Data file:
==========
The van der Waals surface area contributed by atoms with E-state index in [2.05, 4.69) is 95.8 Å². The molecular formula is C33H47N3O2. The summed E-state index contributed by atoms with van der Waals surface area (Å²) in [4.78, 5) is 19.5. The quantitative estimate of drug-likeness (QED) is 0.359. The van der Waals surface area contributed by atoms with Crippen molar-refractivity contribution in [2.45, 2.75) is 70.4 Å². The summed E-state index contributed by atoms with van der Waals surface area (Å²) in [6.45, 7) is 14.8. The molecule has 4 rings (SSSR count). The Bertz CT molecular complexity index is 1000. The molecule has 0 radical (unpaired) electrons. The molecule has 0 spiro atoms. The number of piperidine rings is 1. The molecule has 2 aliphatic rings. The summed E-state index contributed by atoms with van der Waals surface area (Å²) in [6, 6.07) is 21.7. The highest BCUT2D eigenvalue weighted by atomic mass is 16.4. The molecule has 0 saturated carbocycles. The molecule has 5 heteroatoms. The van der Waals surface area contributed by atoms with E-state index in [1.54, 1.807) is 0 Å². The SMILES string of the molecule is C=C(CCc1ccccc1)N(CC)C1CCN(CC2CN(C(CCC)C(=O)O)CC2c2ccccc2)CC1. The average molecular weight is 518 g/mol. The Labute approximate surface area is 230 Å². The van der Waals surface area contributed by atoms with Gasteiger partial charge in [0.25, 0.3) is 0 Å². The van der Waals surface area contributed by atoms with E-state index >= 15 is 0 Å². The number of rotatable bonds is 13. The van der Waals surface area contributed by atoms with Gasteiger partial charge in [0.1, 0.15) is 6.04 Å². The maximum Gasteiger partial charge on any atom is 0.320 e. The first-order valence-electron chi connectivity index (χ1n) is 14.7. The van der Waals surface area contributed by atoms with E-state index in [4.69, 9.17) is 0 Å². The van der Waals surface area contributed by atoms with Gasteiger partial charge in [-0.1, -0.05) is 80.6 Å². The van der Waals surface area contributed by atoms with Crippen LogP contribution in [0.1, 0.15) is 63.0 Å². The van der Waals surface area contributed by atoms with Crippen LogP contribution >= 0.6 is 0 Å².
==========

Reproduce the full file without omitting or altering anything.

The van der Waals surface area contributed by atoms with E-state index in [2.05, 4.69) is 95.8 Å². The molecular formula is C33H47N3O2. The summed E-state index contributed by atoms with van der Waals surface area (Å²) in [4.78, 5) is 19.5. The quantitative estimate of drug-likeness (QED) is 0.359. The van der Waals surface area contributed by atoms with Crippen molar-refractivity contribution in [2.45, 2.75) is 70.4 Å². The summed E-state index contributed by atoms with van der Waals surface area (Å²) in [6.45, 7) is 14.8. The molecule has 4 rings (SSSR count). The Bertz CT molecular complexity index is 1000. The molecule has 0 radical (unpaired) electrons. The molecule has 0 spiro atoms. The number of piperidine rings is 1. The molecule has 2 aliphatic rings. The summed E-state index contributed by atoms with van der Waals surface area (Å²) in [6, 6.07) is 21.7. The highest BCUT2D eigenvalue weighted by atomic mass is 16.4. The molecule has 0 saturated carbocycles. The molecule has 5 heteroatoms. The van der Waals surface area contributed by atoms with E-state index in [1.54, 1.807) is 0 Å². The SMILES string of the molecule is C=C(CCc1ccccc1)N(CC)C1CCN(CC2CN(C(CCC)C(=O)O)CC2c2ccccc2)CC1. The average molecular weight is 518 g/mol. The Labute approximate surface area is 230 Å². The van der Waals surface area contributed by atoms with Gasteiger partial charge in [0.25, 0.3) is 0 Å². The van der Waals surface area contributed by atoms with E-state index >= 15 is 0 Å². The number of rotatable bonds is 13. The van der Waals surface area contributed by atoms with Gasteiger partial charge in [0.1, 0.15) is 6.04 Å². The maximum Gasteiger partial charge on any atom is 0.320 e. The first-order valence-electron chi connectivity index (χ1n) is 14.7. The van der Waals surface area contributed by atoms with E-state index in [4.69, 9.17) is 0 Å². The van der Waals surface area contributed by atoms with Gasteiger partial charge in [-0.1, -0.05) is 80.6 Å². The van der Waals surface area contributed by atoms with Crippen LogP contribution in [0.1, 0.15) is 63.0 Å². The van der Waals surface area contributed by atoms with Crippen LogP contribution >= 0.6 is 0 Å².